Mobile security to go

Feds encouraged to adopt security policies that adequately cover mobile devices

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Federal workers increasingly are reliant on handheld mobile communications devices such as BlackBerrys to increase productivity and government network administrators must 'extend the security perimeter' to cover mobile devices that to a degree have no physical boundaries, said Stephen Orr, senior consulting systems engineer at Cisco Systems' Federal Operations. Orr spoke today during a panel discussion on wireless security at the FOSE Conference and Exposition in Washington.

Mobile devices are extensions of the enterprise network but often communicate back to their home networks and applications over untrusted third-party networks. The devices must be appropriately secured and the information that is transferred encrypted. However, striking a balance between enforcing strict security policies and ensuring that applications are functional for the user community continues to be a challenge.

'Security is always at tension with usability. Flexible approaches are required. There is no one size [that] fits all,' said Scott Totzke of Research in Motion, who presented best practices for securing BlackBerrys.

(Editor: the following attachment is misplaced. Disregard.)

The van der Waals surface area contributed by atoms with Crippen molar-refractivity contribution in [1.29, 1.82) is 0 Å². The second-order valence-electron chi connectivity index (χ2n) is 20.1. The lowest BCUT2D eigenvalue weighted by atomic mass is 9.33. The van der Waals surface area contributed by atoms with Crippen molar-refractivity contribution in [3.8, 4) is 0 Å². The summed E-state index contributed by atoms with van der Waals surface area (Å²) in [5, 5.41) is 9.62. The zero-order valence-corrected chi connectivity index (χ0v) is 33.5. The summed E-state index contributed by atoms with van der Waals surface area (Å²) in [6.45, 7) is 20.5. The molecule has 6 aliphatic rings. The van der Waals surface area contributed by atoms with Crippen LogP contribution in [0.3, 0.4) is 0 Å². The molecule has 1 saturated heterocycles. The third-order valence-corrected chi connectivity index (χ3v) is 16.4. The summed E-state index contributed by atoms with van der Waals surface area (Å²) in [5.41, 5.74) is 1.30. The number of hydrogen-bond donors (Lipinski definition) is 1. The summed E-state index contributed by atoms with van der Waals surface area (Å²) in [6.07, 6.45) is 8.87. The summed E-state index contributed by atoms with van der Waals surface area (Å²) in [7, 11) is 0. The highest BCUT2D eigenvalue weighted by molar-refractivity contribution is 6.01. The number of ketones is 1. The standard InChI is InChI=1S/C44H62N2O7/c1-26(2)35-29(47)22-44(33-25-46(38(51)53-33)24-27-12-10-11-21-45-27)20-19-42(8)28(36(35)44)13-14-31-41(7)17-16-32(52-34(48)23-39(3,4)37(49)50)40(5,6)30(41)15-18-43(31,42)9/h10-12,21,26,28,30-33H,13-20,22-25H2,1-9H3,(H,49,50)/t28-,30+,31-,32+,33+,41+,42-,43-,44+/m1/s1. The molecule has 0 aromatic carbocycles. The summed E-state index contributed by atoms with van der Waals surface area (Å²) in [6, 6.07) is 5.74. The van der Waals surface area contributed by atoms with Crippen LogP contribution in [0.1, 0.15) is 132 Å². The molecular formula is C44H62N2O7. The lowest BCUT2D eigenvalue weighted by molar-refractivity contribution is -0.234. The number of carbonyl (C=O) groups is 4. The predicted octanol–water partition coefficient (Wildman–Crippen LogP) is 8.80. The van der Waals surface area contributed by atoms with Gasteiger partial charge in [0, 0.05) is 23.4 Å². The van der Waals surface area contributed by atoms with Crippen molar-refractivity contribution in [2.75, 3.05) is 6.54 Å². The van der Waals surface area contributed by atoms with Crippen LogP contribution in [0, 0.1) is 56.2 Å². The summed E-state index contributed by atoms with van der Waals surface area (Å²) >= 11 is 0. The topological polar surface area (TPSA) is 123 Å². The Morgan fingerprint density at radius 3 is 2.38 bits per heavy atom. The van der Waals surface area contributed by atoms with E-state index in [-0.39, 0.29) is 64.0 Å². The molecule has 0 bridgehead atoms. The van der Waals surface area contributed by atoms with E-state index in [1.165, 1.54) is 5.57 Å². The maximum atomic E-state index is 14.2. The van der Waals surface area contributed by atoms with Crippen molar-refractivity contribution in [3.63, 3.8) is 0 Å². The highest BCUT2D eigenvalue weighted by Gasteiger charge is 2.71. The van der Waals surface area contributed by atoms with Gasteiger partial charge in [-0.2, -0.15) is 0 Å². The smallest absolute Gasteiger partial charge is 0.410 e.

There is a 'need to have ubiquitous client experience' that is not too confusing because it contains too many access and authentication procedures, Orr said.

The computing power of mobile devices has advanced to the point where they are effectively a handheld personal computer ' one with a plethora of sensitive information. Mobile devices are frequently lost or stolen and can easily become back doors to networks. The devices themselves must be locked down to ensure the data on them is not compromised if they are lost or stolen. Network administrators should periodically assess the device's integrity to make sure there are no holes.

Totzke said that the 'key security measures include encrypting local data at rest on the mobile device, enforcing access controls for downloaded data, deploying strong password protection and promoting user education' about the value of security policies and procedures.

About the Author

Dan Campbell is a freelance writer with Government Computer News and the president of Millennia Systems Inc.


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